The snob factor that they maintain meticulously stands in the way of them engaging with the world beyond Ikoyi and Victoria Island. In a complex and evolving society like Nigeria, they therefore forget to do the first thing that must be done in any new enterprise: map the territory. Many of the returnees simply didn't have the wisdom of local experience to do the job that needed doing.

The integration period - when an influx of diasporic Nigerians filled out the hot new sectors of the economy - is now over. Many of the most talented and experienced Nigerians overseas never bothered to come home. Those who made the Big Return in the past year or so are half-full of regrets. Accommodation is a joke in Lagos and Abuja (the only two cities they can return to) - all of it over-priced, jerry-built (sometimes dangerously so) and poorly managed. Quite a few will return with the realisation that home was in fact Maryland or Milton Keynes. Nigeria will return to being 'holiday for the kids'.

Anyone with smarts setting up nowadays in Nigeria in financial services, telecoms, the media etc. would do well to focus on how to develop local talent, rather than decide to bring in over-priced and over-entitled diasporic resource that is often afraid to wade in deep into the ways of the Nigerian market, for fear of getting too much mainland muck on the tyres of their Prado/Lexus. The future of business in Lagos (a city which generates 70-80% of Nigeria's tax base) will be increasingly defined by the thousands trying to get ahead from Isolo or Surulere, rather than those flying back home to stay with Mommy and Daddy in Ikoyi or VI. The more market forces come to play in Nigeria, the more on-the-ground talent and experience will come to the fore.


Chikwe Ihekweazu 2:48 pm  

We are in desperate times in our country. This is not a time to classify ourselves into "Diaporan" or "home grown" is a distraction..trully.

Finally, every business should decide on who to employ to add the most value. That is the bottomline. If there are not making those is not the problem of Nigerians coming back...but a problem for the business.

Let us not be distracted from the real challenges facing us in Nigeria. As in India, every Ngerian needs to engage with the country.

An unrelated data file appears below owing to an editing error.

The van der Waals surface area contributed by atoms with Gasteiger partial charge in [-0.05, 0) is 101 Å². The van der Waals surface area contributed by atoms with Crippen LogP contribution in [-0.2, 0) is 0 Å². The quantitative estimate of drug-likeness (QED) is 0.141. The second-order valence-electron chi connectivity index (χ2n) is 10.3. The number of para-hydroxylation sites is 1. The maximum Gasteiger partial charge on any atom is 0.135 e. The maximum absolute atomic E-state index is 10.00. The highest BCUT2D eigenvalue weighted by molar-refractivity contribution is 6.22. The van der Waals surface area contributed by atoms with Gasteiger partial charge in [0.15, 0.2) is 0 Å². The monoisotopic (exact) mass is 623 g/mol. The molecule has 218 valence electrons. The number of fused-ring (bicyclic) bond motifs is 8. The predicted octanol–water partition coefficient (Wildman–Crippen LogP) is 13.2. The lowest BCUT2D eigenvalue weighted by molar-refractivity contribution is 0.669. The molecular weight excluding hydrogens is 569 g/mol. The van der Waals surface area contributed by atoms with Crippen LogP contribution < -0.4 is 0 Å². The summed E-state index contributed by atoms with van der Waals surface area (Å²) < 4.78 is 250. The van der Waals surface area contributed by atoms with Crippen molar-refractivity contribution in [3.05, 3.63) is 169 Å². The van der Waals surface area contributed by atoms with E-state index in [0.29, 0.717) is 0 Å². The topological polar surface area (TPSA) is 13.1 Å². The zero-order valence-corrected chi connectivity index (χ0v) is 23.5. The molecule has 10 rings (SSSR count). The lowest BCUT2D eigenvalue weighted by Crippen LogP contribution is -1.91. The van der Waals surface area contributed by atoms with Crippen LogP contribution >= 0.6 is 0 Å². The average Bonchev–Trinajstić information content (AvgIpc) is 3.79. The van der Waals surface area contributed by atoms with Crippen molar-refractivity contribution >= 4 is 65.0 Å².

Peju,  4:25 pm  

Every Nigerian doesn't have to engage with the country. People should engage with the country if they want or the country they are domcile in. Whilst it is true that diasporic talents can contribute meaningful to businesses here, I found the disparity in our package totally uncomfortable. As one of the returnees Jeremy writes about, I was really shocked when I heard what one of my colleagues was getting paid. I have a lot to learn from him more than he from me, but yet I get paid triple his salary. It is rather unnerving. When he asked me for my salary, I couldn't tell him. I felt embarrassed. I don't think I should stop getting what I am getting, but I think there should be parity in payment according to experience not whether you have degrees from a Western university or 2yrs in a firm abroad. I hate to admit this, I work in a company where the locals have more experience than many of us returnees and we are having to ask them questions. They are showing us pepper. And the new HR wants to put a stop to this differentials.

I don't know how this has come about. I just negoitated what I wanted and I got it. It never occurred to me that my fellow Nigerians are getting paid less. The irony of it all is that I have more in common with the home grown than my fellow returnees some of whom I find a bit uppity.

Good write-up Jeremy.

Oluniyi David Ajao 5:07 pm  

Nigeria needs its returnees for their knowledge and experience. The returnees on the other hand need to open their minds to learn about Nigeria.

Many things are over-priced in Nigeria - not only real estates. Since corruption is now a way of life there, many have come to accept the extortions, unfortunately.

GBABS 6:34 pm